Her job entails going to the scene of every late night death that is linked to unusual circumstances. Examining the corpses. Then she supervises their removal and later takes part in cutting them open for autopsy. She's a great news source since every murder victim, car accident victim, etc. she has personally seen...and touched.

She ties on toe tags, and she thinks my job is tough.


Thank you God for making such a weird and entertaining world.

Tuesday, August 05, 2003


I don't need no beast of burden
I need no fussing
I need no nursing
Never, never, never, never, never, never, never be *

Right now two of our dogs are behind me, blissfully content in relatively small cages, and the third is sleeping at my feet, comfortably consuming a great expanse of my carpet.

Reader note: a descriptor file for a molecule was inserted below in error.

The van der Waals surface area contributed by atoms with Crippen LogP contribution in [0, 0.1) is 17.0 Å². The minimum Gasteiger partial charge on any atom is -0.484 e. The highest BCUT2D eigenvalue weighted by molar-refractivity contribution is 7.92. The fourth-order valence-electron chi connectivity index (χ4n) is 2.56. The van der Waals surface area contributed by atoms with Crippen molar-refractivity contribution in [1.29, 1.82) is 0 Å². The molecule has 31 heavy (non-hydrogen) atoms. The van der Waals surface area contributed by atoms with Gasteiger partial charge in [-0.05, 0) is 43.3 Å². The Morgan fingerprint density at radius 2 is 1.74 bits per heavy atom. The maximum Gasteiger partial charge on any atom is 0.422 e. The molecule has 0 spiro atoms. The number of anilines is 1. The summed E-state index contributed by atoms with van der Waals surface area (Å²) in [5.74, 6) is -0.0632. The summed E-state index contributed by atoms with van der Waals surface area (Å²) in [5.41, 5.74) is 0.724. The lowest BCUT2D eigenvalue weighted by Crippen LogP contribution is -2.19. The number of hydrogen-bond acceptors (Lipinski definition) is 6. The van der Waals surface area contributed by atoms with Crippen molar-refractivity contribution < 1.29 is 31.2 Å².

They are care free.


My life has had its burdens lately: car repairs, broken A/C units, busted pipes, battered bicycles and broken cameras-although apparently my camera can be put through the spin cycle and still work a little, who knew?

At the dentist's office this afternoon my hygienist asked me about my work hours. When I told her I get up at 1:45 in the morning, I got the usual reaction, shock and dismay, followed by something along the lines of, "I don't know how you do it...I could never do that!"

I got a similar response from my Urologist some months ago. He asked about my hours and then shook his head and woefully pronounced, "I could never work a job where I had to get up that early!"

My hygienist makes her living scraping tartar and scum off stranger's teeth, stuffing her fingers in their mouths, flossing them and wiping spittle from their chins. My Urologist spends a goodly portion of his day trying to reach up and grab men's tonsils through orifices that are not intended to connect to the tonsils.

When comparing job gripes with these folks, I don't even want to play. I wave the white flag. But they see my job as difficult and apparently enjoy what they do.

Webster's defines burden as something that is carried, oppressive or worrisome.

I guess we all learn ways to carry our burdens.